->''"When I hear 2D animators today talking about acting in hand-drawn cartoons, I ask, what kind of acting? Are you talking about the old fashioned acting that animators have always done? You know… the hand on the hip, finger-pointing, broad action, lots of [[TheTwelvePrinciplesOfAnimation overlapping action]], screeching to a halt--all that turn-of-the-century old fashioned mime stuff. Is that what you’re talking about?"''\\
-- Creator/RalphBakshi, referring to this type of acting, although in a context that discourages its use.

An animation style, exemplified by the DisneyAnimatedCanon and hence generally considered {{Disneyesque}}, which is characterized by a kind of fluid body language and facial expressions that feature realistic poses and movements which are, however, executed in an exaggerated manner, very expressive, often with sweeping gestures of the arms and hands. Characters act and emote not primarily with their faces but at least as much with their arms, hands and legs and move smoothly from one overly expressive pose to the next. In between poses, there's a notable acceleration and subsequent deceleration of the emoting limbs or facial features, making even small gestures and changes in stance or facial expression feel very pronounced and reminiscent of pantomime. Because of the accelerating and decelerating that occurs in every movement, those movements can take rather long and can hence feel a little like SlowMotion.

This animation style can focus on the poses (and have the characters zip from one pose to the next) or on the movements (drawing them out and never quite stopping) to distinguish between emotional states or different characters.

Note that [[LargeHam Hamming it Large 101]] is a required class at the Disney School of Acting and Mime -- after all, [[MilkingTheGiantCow gesturing plentifully]] is a great way to convey emotion silently. The realistic but overblown movements hark back to {{Silent Movie}}s and {{Vaudeville}} when actors had to emote more visibly. The style is rooted in visual realism while many younger animated works (after the migration of cartoons from film to TV) [[LimitedAnimation are more stylized and hence easier and cheaper to animate]] as not the whole body of a character has to move from one frame to the next. This also sets this style apart from {{Anime}}.

Recent movies like ''Disney/{{Tangled}}'' manage to transpose the style, which is largely associated with 2D animation, into CGI.

Historically, this often went together with MickeyMousing, accentuating a character's body language even further.

Also see TheTwelvePrinciplesOfAnimation.
''Please don't list individual examples if they belong to a larger group of works that use this style (list that larger group instead)!''

* DisneyAnimatedCanon: TropeCodifier.
** [[ClassicDisneyShorts Classic Disney animated shorts]] and TV shows.
** This crosses over into ''Franchise/KingdomHearts'', naturally.[[note]]Interesting because the other company involved in the games, ''Creator/SquareEnix'', averts it.[[/note]]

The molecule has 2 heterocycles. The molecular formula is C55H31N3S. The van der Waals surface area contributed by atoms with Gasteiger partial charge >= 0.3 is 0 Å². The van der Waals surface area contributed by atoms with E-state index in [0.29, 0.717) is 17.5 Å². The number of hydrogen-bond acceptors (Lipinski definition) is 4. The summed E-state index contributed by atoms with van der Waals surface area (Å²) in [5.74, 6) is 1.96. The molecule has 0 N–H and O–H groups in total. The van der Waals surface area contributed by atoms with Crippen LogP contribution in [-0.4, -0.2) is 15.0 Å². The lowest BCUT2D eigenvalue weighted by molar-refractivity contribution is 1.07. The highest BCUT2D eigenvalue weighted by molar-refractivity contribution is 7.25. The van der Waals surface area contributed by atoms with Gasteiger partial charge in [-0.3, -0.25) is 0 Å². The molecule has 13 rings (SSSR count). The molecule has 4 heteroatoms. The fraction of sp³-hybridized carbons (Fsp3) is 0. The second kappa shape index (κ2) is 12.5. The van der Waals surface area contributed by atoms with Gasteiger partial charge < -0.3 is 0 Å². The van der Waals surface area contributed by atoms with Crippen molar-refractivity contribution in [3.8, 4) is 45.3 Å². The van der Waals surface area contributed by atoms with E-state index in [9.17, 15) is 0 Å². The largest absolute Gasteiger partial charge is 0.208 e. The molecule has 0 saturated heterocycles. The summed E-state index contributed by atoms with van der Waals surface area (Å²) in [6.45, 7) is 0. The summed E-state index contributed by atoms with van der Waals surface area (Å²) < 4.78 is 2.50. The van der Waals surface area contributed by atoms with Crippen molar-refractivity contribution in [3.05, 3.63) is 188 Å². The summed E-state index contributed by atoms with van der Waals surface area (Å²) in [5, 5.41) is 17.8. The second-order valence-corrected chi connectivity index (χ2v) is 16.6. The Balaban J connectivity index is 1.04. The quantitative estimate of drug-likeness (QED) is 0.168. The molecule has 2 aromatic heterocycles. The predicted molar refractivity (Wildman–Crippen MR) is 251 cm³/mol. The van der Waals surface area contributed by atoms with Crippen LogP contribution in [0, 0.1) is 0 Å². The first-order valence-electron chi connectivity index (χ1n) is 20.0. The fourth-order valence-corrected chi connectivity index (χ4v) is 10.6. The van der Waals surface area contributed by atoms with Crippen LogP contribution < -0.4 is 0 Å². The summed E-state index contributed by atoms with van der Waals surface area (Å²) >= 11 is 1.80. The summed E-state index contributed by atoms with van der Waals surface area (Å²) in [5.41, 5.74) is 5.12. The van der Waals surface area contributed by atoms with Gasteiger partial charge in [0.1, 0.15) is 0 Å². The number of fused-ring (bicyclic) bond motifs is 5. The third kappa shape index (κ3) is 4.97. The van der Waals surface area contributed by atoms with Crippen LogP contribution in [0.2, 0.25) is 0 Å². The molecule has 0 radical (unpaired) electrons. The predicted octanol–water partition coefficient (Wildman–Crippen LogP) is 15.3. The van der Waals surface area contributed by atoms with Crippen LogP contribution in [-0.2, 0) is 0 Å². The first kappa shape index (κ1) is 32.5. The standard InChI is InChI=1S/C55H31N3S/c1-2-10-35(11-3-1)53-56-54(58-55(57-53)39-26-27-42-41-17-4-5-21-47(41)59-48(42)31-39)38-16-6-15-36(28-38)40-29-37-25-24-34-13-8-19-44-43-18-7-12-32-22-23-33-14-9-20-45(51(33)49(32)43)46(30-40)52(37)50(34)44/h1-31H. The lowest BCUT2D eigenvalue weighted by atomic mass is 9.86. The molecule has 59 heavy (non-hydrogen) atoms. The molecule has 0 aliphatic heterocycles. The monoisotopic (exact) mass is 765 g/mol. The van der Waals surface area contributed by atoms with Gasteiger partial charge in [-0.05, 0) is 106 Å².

* WesternAnimation/LooneyTunes, although they do have plenty of non-mime acting at the same time.
** Warner Bros. also used this in their [[TheRenaissanceAgeOfAnimation Renaissance Age]] animated films, such as ''WesternAnimation/CatsDontDance'', ''WesternAnimation/QuestForCamelot'', ''WesternAnimation/TheIronGiant'', ''Film/OsmosisJones'', and ''Film/SpaceJam''; and TV series, like ''WesternAnimation/TinyToonAdventures'', ''WesternAnimation/{{Animaniacs}}'', ''WesternAnimation/PinkyAndTheBrain'', and ''WesternAnimation/{{Freakazoid}}''.
* FleischerStudios used this in ''WesternAnimation/GulliversTravels'' and ''Film/MrBugGoesToTown''. Most of their other works avoid it, however.
* The movies of ex-Disney animator Creator/DonBluth use this, and as such are unfortunately why [[AllAnimationIsDisney his films get mistaken for Disney]] ones. Bluth idolized the style, and wanted to keep it alive through his work at a time when Disney was moving away from it.
* ''WesternAnimation/TheSwanPrincess'' films use this.
* ''WesternAnimation/TomAndJerry'' uses this out of necessity, due to the characters having almost no dialogue. Same for [[WesternAnimation/TomAndJerryTheMovie the movie]].
** The MGMOneshotCartoons and BarneyBear shorts likewise use this, due in part to having many ex Disney staffers on board and the shorts having little to no dialogue.
* ''VideoGame/TheLegendOfZeldaCDIGames'' are an example of this trope getting far out of hand. The Russian animators allegedly modeled the poses off of pantomime.
* Explicitly avoided in Creator/JohnKricfalusi and Creator/RalphBakshi cartoons, since those two feel the style is stale and cliche. Bakshi even spoke out to young animators to stop using this and try and experiment with new types of acting.
* MikeJudge avoids this in his cartoons such as BeavisAndButthead and KingOfTheHill in favor of more subdued acting.
* Danny Antonucci likewise tells his animators to avoid this style of acting [[EdEddNEddy in his cartoons.]]
* The made for tv HannaBarbera cartoons and their contemporaries such as Filmstion and Ruby Spears usually avoided this, largely because of their use of LimitedAnimation.
* ''WesternAnimation/FernGully'', ''WesternAnimation/OnceUponAForest'', and ''WesternAnimation/ThePagemaster'' use this.
* Creator/{{Amblimation}} uses this in its movies.
* All of Creator/DreamWorksAnimation's hand-drawn animated films use this.
* ''WesternAnimation/TheThiefAndTheCobbler'' uses this.
* HotelTransylvania uses this quite a bit.